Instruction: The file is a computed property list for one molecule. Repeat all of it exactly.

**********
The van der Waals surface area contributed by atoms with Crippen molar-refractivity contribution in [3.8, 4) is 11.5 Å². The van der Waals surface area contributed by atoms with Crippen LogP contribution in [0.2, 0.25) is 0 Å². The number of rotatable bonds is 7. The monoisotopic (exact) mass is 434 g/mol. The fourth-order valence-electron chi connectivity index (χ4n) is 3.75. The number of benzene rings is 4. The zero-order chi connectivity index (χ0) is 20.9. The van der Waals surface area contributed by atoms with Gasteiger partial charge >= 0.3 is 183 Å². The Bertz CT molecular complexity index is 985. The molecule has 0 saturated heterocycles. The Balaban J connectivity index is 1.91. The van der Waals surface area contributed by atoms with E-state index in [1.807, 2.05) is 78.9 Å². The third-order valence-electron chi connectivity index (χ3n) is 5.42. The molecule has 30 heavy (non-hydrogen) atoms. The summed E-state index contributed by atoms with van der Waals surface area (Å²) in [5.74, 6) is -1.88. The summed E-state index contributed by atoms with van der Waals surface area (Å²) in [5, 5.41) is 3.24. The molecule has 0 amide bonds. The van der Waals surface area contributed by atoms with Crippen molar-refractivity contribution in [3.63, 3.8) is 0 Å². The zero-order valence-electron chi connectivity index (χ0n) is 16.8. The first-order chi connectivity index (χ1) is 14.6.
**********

The van der Waals surface area contributed by atoms with Crippen molar-refractivity contribution in [3.8, 4) is 11.5 Å². The van der Waals surface area contributed by atoms with Crippen LogP contribution in [0.2, 0.25) is 0 Å². The number of rotatable bonds is 7. The monoisotopic (exact) mass is 434 g/mol. The fourth-order valence-electron chi connectivity index (χ4n) is 3.75. The number of benzene rings is 4. The zero-order chi connectivity index (χ0) is 20.9. The van der Waals surface area contributed by atoms with Gasteiger partial charge >= 0.3 is 183 Å². The Bertz CT molecular complexity index is 985. The molecule has 0 saturated heterocycles. The Balaban J connectivity index is 1.91. The van der Waals surface area contributed by atoms with E-state index in [1.807, 2.05) is 78.9 Å². The third-order valence-electron chi connectivity index (χ3n) is 5.42. The molecule has 30 heavy (non-hydrogen) atoms. The summed E-state index contributed by atoms with van der Waals surface area (Å²) in [5.74, 6) is -1.88. The summed E-state index contributed by atoms with van der Waals surface area (Å²) in [5, 5.41) is 3.24. The molecule has 0 amide bonds. The van der Waals surface area contributed by atoms with Crippen molar-refractivity contribution in [3.63, 3.8) is 0 Å². The zero-order valence-electron chi connectivity index (χ0n) is 16.8. The first-order chi connectivity index (χ1) is 14.6.